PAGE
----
Not that the ranking stopped him from being battered, mind you. A European professional Go player, Ali Jabarin, wrote on Facebook that Ke Jie was "a bit shocked ... just repeating 'it's too strong'". Jabarin wasn't sure whether the player was AlphaGo or not, but he was certain that an AI was behind the mystery account.
By January 3, the number of probably-but-we-can't-officially-say AI sanctioned beatings had risen to 41-zip. There's a few signs that it might not be an all-AI account, though. Jabarin received a polite message on New Year's declining a match, and a post appeared offering around $US14,000 to any professional player who could beat it.

Straight from Demis Hassabis himself: Mysterious new player that crushed pro players in online Go community is revealed to have been a new version of AlphaGo all along
C1VcLkyWEAEN3k4.jpg

Now, AlphaGo's not even playing in the same league as Ke Jie or Lee Sedol. It's literally playing on another level entirely. It's so impossibly strong, even Ke Jie can't take its onslaught.


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#53
Jakob

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Now, AlphaGo's not even playing in the same league as Ke Jie or Lee Sedol. It's literally playing on another level entirely. It's so impossibly strong, even Ke Jie can't take its onslaught.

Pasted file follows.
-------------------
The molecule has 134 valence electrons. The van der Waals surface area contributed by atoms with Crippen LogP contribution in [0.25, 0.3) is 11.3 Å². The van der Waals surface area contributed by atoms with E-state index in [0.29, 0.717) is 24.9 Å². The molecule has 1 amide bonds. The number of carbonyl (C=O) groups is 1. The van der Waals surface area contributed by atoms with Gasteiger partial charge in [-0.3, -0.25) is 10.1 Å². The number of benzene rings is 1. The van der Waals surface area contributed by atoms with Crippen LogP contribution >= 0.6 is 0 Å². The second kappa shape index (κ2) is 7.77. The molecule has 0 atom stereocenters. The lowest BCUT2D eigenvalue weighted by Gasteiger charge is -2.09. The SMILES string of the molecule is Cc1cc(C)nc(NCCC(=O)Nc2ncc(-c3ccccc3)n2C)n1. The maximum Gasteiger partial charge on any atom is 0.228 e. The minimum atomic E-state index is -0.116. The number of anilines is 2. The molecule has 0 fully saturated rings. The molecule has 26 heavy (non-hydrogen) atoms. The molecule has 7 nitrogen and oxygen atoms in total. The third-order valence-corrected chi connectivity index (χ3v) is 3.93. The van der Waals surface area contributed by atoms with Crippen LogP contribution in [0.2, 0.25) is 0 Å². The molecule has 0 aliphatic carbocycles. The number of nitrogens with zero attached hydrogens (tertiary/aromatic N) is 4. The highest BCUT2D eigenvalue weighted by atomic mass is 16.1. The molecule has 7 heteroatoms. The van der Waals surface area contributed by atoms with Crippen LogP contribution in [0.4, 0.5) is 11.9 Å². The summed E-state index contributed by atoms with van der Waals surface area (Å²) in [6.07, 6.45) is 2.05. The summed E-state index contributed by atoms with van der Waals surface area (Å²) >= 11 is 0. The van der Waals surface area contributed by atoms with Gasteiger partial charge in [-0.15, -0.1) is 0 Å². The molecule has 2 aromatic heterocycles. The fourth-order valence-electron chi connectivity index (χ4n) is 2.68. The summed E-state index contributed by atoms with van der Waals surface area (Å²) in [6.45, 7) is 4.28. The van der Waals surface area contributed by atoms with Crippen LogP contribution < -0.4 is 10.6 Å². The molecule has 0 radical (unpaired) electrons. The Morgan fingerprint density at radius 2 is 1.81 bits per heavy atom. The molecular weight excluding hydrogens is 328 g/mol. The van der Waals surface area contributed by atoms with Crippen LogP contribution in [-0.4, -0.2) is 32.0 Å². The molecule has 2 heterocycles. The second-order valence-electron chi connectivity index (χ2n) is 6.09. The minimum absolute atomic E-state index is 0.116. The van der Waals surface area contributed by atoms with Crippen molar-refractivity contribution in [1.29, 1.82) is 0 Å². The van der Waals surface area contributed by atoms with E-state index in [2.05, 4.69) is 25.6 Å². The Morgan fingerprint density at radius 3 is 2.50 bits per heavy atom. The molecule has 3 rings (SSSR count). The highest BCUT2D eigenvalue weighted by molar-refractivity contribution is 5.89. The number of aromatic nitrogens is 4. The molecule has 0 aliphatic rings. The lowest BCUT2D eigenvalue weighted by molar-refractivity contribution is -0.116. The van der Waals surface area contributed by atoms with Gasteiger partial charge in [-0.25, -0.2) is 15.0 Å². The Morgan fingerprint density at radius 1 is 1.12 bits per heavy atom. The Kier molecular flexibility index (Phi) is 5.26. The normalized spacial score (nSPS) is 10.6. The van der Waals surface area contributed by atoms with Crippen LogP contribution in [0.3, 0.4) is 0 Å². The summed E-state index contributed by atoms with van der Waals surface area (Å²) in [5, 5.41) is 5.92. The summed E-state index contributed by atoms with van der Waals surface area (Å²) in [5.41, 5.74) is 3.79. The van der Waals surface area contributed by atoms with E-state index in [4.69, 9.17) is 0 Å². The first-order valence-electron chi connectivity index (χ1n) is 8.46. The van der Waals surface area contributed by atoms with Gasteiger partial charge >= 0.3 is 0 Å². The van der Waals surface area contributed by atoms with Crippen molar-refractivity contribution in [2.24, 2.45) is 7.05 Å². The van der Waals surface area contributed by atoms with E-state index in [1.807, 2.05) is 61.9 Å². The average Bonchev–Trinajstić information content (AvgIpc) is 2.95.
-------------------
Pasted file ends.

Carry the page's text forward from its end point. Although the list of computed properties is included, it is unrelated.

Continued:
Once neural augmentation starts taking off, we'll begin to catch up. Go has a finite level of complexity, one can only get so good at it.


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#54
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I was thinking the same thing. At this point, the only way to meet AlphaGo will be through transhumanist neural augments that allow us to think infinitely more quickly, like an AI even. As I said several times before, our fastest neurotransmitter signals only move at around 200 kilometers per second and that's only for a limited range of neural activity at that, whereas computers' upper limit is literally the speed of light for all processes.